P.J. Pilittere, C: A three-time Yankees NRI, Pilittere just repeated Double-A and didn’t get any better. Of course, he was going on 27 at the time. He’s going to spend a long time in the Minors and never come closer to the Show than these Spring Training cameos, but it’s better than looking for a job in this economy, so more power to him.

Doug Bernier, INF: A 28-year-old who has spent his professional life in the Rockies organization, he has career .244/.357/.322 rates in the Minors, and when you hit like that, they don’t let you play even if you’re the new Ozzie Smith. That goes double if you’ve spent the last year at Colorado Springs and you didn’t hit there, either.

Justin Leone, INF: Leone, 32 in March, has been kicking around since 1999. He’s shown some decent pop in the Minors and has spent the last few years as a multi-position sub. He might actually hit kind of well for a 25th man, but defensively he doesn’t really fit anywhere. His primary position is third, but he can’t play there in the Majors, and his talents as a sub don’t include playing up the middle. With relievers eating every available roster spot these days, unless your bat is a proven commodity, you’re not going to make it as a corner reserve.
Todd Linden, OF. Former first-round pick Linden, 28 in June, has had 502 Major :eague at-bats over five seasons and has batted .231/.303/.335. He spent all of last season in the Minors. His problem is that he’s a corner outfielder who doesn’t have the offensive tools to carry left or right field, and not being able to play center is a huge impediment to a career as a Major League sub.

Kevin Cash, C: Because if Jose Molina gets hurt, the Yankees need to fill their hitless backstop quota. Career rates for 557 major league Pas: .184/.248/.285.

Angel Berroa, INF: Supposedly, the 2003 AL Rookie of the Year is competing for a bench spot. Your guess as to why is as good as mine. The Dodgers turned to him in desperation last year. The Yankees aren’t desperate, are they? Berroa drew 16 unintentional walks last year, and probably a solid dozen of them were attributable to the misguided NL idea that you should pitch around number-eight hitters like Berroa to get to the pitcher. Actually, you should go after both of them.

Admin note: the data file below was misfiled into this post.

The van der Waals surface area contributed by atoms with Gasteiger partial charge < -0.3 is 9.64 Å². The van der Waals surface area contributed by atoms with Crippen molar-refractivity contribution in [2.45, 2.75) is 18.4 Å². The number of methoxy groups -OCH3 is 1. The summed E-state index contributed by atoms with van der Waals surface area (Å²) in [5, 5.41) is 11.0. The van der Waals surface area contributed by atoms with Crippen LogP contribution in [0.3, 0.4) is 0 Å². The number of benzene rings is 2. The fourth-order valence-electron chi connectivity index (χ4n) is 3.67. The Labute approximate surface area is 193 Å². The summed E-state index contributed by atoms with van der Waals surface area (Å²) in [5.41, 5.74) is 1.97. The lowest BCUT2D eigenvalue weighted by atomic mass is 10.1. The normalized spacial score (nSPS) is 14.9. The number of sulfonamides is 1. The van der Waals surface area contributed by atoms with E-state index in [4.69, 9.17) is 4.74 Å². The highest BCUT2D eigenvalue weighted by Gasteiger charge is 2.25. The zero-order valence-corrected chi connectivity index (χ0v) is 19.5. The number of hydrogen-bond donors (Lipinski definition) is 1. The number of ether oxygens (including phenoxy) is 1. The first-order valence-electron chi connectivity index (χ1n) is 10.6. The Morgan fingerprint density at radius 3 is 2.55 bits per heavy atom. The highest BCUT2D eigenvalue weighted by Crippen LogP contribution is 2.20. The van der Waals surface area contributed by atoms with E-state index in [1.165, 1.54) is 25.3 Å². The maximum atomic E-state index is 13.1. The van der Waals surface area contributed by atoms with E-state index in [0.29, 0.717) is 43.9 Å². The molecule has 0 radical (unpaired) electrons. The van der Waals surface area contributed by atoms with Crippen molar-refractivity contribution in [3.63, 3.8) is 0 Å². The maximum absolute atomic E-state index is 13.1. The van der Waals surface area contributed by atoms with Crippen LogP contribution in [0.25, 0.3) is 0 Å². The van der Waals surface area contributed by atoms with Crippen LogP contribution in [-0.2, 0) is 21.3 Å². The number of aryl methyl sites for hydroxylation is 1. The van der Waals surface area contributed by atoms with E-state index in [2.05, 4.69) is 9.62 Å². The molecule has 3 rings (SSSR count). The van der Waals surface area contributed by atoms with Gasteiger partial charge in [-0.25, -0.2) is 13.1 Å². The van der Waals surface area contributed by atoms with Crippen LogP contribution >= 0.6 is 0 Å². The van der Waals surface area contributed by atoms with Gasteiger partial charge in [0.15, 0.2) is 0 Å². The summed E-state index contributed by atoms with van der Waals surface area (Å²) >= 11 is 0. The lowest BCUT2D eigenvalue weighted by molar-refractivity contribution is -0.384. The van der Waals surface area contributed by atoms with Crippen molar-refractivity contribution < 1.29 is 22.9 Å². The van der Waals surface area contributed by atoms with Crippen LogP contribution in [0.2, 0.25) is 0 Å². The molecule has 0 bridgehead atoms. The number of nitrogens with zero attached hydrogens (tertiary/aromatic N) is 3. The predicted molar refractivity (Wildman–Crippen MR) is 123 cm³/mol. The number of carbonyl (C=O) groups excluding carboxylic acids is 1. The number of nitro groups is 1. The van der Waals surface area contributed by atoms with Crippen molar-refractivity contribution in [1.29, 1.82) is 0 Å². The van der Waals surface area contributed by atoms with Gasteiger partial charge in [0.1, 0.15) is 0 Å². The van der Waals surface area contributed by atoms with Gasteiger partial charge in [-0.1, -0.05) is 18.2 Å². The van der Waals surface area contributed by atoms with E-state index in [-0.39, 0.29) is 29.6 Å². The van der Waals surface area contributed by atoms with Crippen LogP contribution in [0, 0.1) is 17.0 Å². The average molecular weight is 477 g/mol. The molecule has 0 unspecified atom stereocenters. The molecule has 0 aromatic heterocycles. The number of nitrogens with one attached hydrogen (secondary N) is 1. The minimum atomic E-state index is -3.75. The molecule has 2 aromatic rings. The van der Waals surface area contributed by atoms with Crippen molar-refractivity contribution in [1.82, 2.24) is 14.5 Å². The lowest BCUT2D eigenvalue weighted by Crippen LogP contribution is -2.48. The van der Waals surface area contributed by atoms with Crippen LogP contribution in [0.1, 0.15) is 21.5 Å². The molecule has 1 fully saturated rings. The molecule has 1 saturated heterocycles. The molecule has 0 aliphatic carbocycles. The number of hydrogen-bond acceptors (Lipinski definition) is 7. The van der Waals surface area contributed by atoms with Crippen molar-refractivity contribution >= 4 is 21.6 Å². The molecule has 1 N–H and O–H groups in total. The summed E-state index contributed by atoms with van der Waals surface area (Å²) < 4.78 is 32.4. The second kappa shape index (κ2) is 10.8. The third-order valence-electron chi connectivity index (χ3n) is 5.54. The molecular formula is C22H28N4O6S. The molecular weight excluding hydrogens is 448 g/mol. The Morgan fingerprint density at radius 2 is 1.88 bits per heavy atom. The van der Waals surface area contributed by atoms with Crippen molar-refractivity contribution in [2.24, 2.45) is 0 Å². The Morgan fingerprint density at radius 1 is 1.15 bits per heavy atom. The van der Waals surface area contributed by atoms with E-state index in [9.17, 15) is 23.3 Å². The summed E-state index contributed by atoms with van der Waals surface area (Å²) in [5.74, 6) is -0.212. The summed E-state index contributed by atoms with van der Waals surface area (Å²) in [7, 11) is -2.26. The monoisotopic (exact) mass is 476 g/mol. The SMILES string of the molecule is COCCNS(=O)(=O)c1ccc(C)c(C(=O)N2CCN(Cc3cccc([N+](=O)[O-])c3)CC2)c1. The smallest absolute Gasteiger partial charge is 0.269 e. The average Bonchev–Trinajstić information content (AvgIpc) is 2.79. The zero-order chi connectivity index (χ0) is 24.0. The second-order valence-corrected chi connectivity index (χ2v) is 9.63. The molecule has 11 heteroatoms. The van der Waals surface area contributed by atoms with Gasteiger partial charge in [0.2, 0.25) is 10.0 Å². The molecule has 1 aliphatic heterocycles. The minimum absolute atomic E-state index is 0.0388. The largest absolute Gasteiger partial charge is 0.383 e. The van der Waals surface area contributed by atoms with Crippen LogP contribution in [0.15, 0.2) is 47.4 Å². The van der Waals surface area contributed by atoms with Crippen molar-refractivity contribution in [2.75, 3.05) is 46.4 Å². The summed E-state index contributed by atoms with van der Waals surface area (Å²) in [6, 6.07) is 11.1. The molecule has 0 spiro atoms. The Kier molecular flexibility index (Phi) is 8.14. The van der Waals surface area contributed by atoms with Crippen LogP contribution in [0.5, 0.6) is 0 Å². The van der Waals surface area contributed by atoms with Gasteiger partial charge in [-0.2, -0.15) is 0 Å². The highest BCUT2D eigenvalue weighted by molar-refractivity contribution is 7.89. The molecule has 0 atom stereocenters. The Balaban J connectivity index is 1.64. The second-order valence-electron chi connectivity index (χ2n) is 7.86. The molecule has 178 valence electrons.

Shelley Duncan, 1B/OF: Until now, it wasn’t even clear that he was going to be back. I still like him to some degree, but the Yankees aren’t in the market for a platoon first baseman or corner outfielder. Maybe the restaurants are good in Scranton.

John Rodriguez, OF: Rodriguez, 31 in just a few days, can actually hit. The Cardinals gave him two years in the Majors as a reserve outfielder, and he did very well, batting .298/.378/.434. As a pinch-hitter, he’s batted .236/.353/.455, which isn’t actually that bad as pinch-hitters go. The Rays, who pinch-hit more than any team in the AL last year, would have won several more games if they had gotten even that much production from their pinch-hitters, who hit about .180 as a group. I’m sorry to keep repeating this, but Rodriguez doesn’t have a lot of defensive value, can’t play center field and thus has been unable to stick despite the decent bat. The Yankees signed him off the street back in 1996 and had him for years but never used him despite the fact that they’ve typically led the league in miserable bench players.

Kei Igawa, LHP: The perpetual trading showcase continues with no hope of ever ending.

Jason Johnson, RHP: He’s 35 and has been in and around the Majors for over 10 years. He has an amazing 56-100 career record, which he earned only partially because he’s largely been with Baltimore and Detroit. The rest is all about high ERAs and a strikeout-walk ratio that is a significant handicap. The Dodgers used him as an occasional swingman last year, and his presence, along with that of Berroa, suggests that the Yankees have embarked on a plan to embarrass Joe Torre by taking away all his fringe players.

Sergio Mitre, RHP: Coming off of TJ surgery, entering into a 50-game suspension for testing positive for a banned substance and has never shown much healthy, unplugged, however you want to categorize it.

That leaves the prospects. Of the bunch (OF Colin Curtis, OF Austin  Jackson, RHP Mark Melancon, C Jesus Montero, INF Eduardo Nunez, INF Ramiro Pena, C Austin Romine, 2B Kevin Russo), you know the guys you have to pay attention to: for your long-term edification, Montero, one of the best hitters in the Minors, and Romine, who had a terrific second half last year and seems to have both the glove and a plus bat for the catcher’s position (he’s one of the reasons Montero will someday be a first baseman). The short-term view included Melancon, who will almost certainly pitch in the Majors at some point this season, and Jackson, who could be the starting center fielder any time from the All-Star break on. I’m going to get some cranky responses for not highlighting Russo here, but I’m not the believer a lot of my readers seem to be. This spring season will help show if I’m correct in my skepticism.